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Excerpted from the Germany Career Guide

Cost of Living

Germany is Europe's largest economy and the world’s fifth largest. It is Europe’s second most populous nation after Russia. Although the economy has fared better in recent years than those of other European countries, economic growth remains relatively flat, projected to grow 1.1 percent this year, according to the OECD (Organisation for Economic Co-operation and Development).

On the other hand, unemployment has dropped to less than 5 percent, significantly below both the EU and OECD averages. And workers’ average wages have shown steady growth over the last eight years, reaching 3,449 EUR per month.

In spite of recent spikes in cost of living, the country is relatively affordable.


As in most countries, prices for housing in Germany are highest in major cities, such as Dusseldorf, Stuttgart, Frankfurt, Cologne, Munich, Hamburg and Berlin.

Demand outstrips supply in these urban areas, and rents can be quite expensive, which is why housing remains expats’ largest expense in Germany. In fact, expats must often spend up to half of their income on housing in Germany.


Germany has an impressive public transportation system; those who prefer not to drive will not need to. Expats living in one of Germany’s major cities such as Berlin, Munich or Frankfurt won’t really need a car for traveling within the city.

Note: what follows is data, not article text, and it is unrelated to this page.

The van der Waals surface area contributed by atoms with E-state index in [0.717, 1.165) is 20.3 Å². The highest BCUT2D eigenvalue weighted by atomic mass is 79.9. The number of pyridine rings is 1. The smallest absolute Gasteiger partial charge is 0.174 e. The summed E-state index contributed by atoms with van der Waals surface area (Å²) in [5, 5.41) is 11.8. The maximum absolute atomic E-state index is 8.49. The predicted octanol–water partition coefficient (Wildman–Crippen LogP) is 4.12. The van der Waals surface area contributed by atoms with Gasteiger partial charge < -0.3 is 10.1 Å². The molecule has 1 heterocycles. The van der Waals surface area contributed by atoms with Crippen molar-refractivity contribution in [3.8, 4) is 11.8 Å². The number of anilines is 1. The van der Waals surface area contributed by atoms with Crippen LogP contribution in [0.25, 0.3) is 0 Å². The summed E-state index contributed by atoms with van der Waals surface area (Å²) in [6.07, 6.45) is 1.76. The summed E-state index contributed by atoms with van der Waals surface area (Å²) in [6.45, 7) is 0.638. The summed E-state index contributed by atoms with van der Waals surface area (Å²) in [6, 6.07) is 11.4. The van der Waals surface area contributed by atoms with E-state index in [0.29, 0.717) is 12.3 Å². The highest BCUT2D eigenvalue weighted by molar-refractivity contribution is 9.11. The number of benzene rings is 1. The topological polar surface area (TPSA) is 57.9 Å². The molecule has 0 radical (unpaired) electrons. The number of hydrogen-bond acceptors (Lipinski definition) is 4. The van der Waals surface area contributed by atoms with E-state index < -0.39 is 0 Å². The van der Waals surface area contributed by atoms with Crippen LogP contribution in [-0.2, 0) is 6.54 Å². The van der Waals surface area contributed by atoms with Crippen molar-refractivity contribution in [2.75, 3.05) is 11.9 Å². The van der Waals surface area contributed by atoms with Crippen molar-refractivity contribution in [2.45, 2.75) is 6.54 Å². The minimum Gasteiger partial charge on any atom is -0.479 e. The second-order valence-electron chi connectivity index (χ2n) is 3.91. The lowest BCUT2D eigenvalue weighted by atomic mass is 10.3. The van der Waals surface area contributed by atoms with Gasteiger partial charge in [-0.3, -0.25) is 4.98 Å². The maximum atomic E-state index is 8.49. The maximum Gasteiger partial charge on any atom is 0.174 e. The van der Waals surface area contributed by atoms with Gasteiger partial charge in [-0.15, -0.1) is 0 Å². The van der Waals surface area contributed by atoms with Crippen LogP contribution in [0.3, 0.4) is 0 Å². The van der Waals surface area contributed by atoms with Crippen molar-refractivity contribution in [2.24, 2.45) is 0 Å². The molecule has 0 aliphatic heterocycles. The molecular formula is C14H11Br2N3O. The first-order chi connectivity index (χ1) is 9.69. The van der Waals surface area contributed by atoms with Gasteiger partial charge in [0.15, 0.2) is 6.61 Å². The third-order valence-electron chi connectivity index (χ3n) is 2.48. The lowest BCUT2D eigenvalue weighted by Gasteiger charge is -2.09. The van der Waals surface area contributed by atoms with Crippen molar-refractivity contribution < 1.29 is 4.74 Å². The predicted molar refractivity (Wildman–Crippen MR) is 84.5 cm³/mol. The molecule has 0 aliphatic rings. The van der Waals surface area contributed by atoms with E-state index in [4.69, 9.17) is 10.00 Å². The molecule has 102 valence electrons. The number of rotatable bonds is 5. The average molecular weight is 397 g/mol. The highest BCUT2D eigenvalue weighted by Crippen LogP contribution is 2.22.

In fact, Germany’s urban and rural regions are all connected by an impressive and reliable array of trains, subways, trams and buses. For those who prefer to drive, Germany is also home to the third-largest expressway in the world, the Autobahn. Air transportation is also becoming more affordable.


Income taxation is based on whether an employee is a resident or a non-resident of Germany. Residents are taxed on their worldwide income, and non-residents are taxed only on their German sourced income. Typically, expatriates are residents of Germany if they live in the country for at least six months.

This is just a short sample of what you’ll find in over 100 pages of information in the complete Germany Guide.

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